It had been a warm spring back in 2012, and my allergies were much worse than usual. I was taking antihistamines. I have not been bothered much by allergies in fall for many years. This year has been different. It has been an unusually cold summer here in Ohio following a harsh winter. For some reason the allergy season started weeks earlier than usual, and pollen counts have been through the roof. Couple that with very little rain, and I guess conditions are perfect. I have all of the symptoms of classic hayfever: Itchy eyes and throat, sneezing, runny nose, sinus congestion, and even a little asthma thrown in now and then just to make it interesting. I have lived with allergies all of my life, so though they hadn't bothered me much in the fall lately it was nothing out of the ordinary. I did what I have always done - took some antihistamines, and went on with what I had to do without giving it a second thought.

Well. Things have changed since I was younger and dealing with allergy season. I now have bvFTD, and take some very robust medications. Even small changes have big impacts. When talking about this with my neurologist back in 2012, we came to the conclusion that the additional stress of allergies coupled with the action of the antihistamines on my already challenged brain chemistry was causing my difficulties. It was just a theory back then, but it made sense. There is convincing evidence that the histamine pathway is intermingled with both cognition and memory.

It is just a theory now, but it still makes sense. We finally got a few days of rain, and pollen counts are more normal. I changed antihistamines, too. Same generic Zyrtec, but from a different manufacturer. I am starting to feel better. Well enough to sit down and write something. I was unable to do that for weeks. Maybe it is just coincidence, but then again, maybe not.

I am looking forward to the first frost!

Some days are better than others, and lately most days have been very difficult. Better times are coming!

Comments and questions are always welcome.

Friday, August 29, 2014

Cold Turkey - Withdrawal Symptoms - Ritalin, Namenda, and Aricept

This "high" is when snorted, overused, and abused, but look at the temporal lobes all alight.
I stopped taking my medications for a period of 14 days. It was my intention to cleanse myself of all of my medications for two reasons. First was too avoid addiction and long term side effects. Though it probably wont help it makes me feel better about taking such powerful and addictive medications. The other reason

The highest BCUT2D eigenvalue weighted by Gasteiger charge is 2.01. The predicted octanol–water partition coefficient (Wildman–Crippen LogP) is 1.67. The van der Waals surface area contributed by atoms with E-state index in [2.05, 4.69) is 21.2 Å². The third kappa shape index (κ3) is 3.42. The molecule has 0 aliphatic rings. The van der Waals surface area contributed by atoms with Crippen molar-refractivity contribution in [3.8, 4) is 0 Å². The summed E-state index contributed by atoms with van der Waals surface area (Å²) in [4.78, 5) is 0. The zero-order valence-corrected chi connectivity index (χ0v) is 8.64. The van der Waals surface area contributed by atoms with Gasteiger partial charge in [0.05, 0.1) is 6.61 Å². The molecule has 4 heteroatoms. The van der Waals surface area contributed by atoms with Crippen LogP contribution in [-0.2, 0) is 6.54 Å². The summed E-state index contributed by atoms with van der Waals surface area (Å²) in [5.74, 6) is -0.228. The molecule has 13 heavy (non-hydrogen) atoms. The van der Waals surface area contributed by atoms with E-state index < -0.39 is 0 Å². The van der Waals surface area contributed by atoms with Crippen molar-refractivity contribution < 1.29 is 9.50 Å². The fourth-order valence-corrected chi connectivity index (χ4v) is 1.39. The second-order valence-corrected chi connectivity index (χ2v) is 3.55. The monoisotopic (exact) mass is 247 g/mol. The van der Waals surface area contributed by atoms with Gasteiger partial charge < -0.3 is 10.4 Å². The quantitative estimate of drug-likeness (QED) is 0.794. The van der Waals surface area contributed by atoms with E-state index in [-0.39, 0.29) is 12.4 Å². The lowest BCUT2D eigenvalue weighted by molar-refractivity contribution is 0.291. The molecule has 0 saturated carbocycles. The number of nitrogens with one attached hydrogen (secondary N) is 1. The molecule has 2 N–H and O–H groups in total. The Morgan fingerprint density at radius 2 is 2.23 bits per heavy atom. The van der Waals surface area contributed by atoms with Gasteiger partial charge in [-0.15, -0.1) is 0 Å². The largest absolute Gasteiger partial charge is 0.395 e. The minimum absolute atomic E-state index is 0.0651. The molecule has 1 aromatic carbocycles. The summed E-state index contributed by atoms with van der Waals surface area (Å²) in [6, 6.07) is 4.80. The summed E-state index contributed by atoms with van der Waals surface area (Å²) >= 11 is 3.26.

was that I periodically check and see how my progression is coming along, and it seemed like time to do it again. I have been doing this kind of self-evaluation roughly once a year since my diagnosis with FTD. If you haven’t already, please read the medical disclaimer.
I am currently taking Ritalin, 20 milligrams a day, donazapel 20 milligrams a day, namenda 20 milligrams a day, and losartan 5 milligrams a day. Though it is recommended that these doses be split up morning and evening I have always taken the full dose of all of them in the morning ...or mid-day when I forget or sleep late. I also started taking a glyburide/metformin combination (generic for Glucovance) again, and have increased the dose of that to 2000 milligrams a day. That one I do take twice daily, and it still has some side effects.

 In addition to the prescription medications, I also occasionally take some supplements. I am not taking as many supplements as previously because I cannot afford them. I have been fairly consistent taking a Ginko Biloba extract, but other than a very occasional vitamin D3 or Niacin not much else. I have not taken the Lions Mane Mushroom Extract all summer, but it is time to reorder. I have been taking that one consistently 3-4 months on, and 3-4 months off. It is very expensive, so I give it some time to work between courses of treatment. When it is on sale I also still drink pomegranate juice. Other than a generally healthy diet that avoids most processed foods and additives that is about all I am currently doing.